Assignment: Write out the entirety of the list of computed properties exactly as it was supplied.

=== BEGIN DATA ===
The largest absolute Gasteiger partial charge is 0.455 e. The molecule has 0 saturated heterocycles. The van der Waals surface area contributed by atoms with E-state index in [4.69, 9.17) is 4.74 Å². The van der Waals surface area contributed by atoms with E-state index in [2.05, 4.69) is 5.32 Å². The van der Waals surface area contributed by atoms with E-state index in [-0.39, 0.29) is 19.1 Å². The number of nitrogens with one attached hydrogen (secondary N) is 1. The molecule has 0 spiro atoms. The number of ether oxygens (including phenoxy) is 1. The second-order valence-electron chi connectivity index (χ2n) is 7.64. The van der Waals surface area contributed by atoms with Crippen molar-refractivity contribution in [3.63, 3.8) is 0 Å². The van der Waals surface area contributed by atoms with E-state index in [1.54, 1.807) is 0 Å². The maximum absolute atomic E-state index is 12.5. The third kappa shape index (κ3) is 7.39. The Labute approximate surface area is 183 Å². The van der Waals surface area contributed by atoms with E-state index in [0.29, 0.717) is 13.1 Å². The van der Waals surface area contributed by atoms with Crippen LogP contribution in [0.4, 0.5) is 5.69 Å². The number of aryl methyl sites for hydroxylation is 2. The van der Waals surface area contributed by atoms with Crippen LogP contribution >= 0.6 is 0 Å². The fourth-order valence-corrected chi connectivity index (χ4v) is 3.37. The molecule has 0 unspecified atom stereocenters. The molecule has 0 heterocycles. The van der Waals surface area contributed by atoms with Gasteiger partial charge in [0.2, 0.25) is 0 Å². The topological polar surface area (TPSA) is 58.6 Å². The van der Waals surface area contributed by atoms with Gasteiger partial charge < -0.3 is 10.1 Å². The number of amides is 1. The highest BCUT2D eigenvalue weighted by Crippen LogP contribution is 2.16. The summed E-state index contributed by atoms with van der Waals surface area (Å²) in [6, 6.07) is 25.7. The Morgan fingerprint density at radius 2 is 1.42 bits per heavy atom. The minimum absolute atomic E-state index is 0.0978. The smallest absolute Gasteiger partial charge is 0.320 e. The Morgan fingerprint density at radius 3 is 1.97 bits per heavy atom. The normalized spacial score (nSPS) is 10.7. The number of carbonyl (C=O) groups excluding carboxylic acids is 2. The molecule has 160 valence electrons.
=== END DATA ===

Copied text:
The largest absolute Gasteiger partial charge is 0.455 e. The molecule has 0 saturated heterocycles. The van der Waals surface area contributed by atoms with E-state index in [4.69, 9.17) is 4.74 Å². The van der Waals surface area contributed by atoms with E-state index in [2.05, 4.69) is 5.32 Å². The van der Waals surface area contributed by atoms with E-state index in [-0.39, 0.29) is 19.1 Å². The number of nitrogens with one attached hydrogen (secondary N) is 1. The molecule has 0 spiro atoms. The number of ether oxygens (including phenoxy) is 1. The second-order valence-electron chi connectivity index (χ2n) is 7.64. The van der Waals surface area contributed by atoms with Crippen molar-refractivity contribution in [3.63, 3.8) is 0 Å². The van der Waals surface area contributed by atoms with E-state index in [1.54, 1.807) is 0 Å². The maximum absolute atomic E-state index is 12.5. The third kappa shape index (κ3) is 7.39. The Labute approximate surface area is 183 Å². The van der Waals surface area contributed by atoms with E-state index in [0.29, 0.717) is 13.1 Å². The van der Waals surface area contributed by atoms with Crippen LogP contribution in [0.4, 0.5) is 5.69 Å². The number of aryl methyl sites for hydroxylation is 2. The van der Waals surface area contributed by atoms with Crippen LogP contribution >= 0.6 is 0 Å². The fourth-order valence-corrected chi connectivity index (χ4v) is 3.37. The molecule has 0 unspecified atom stereocenters. The molecule has 0 heterocycles. The van der Waals surface area contributed by atoms with Gasteiger partial charge in [0.2, 0.25) is 0 Å². The topological polar surface area (TPSA) is 58.6 Å². The van der Waals surface area contributed by atoms with Gasteiger partial charge < -0.3 is 10.1 Å². The number of amides is 1. The highest BCUT2D eigenvalue weighted by Crippen LogP contribution is 2.16. The summed E-state index contributed by atoms with van der Waals surface area (Å²) in [6, 6.07) is 25.7. The Morgan fingerprint density at radius 2 is 1.42 bits per heavy atom. The minimum absolute atomic E-state index is 0.0978. The smallest absolute Gasteiger partial charge is 0.320 e. The Morgan fingerprint density at radius 3 is 1.97 bits per heavy atom. The normalized spacial score (nSPS) is 10.7. The number of carbonyl (C=O) groups excluding carboxylic acids is 2. The molecule has 160 valence electrons.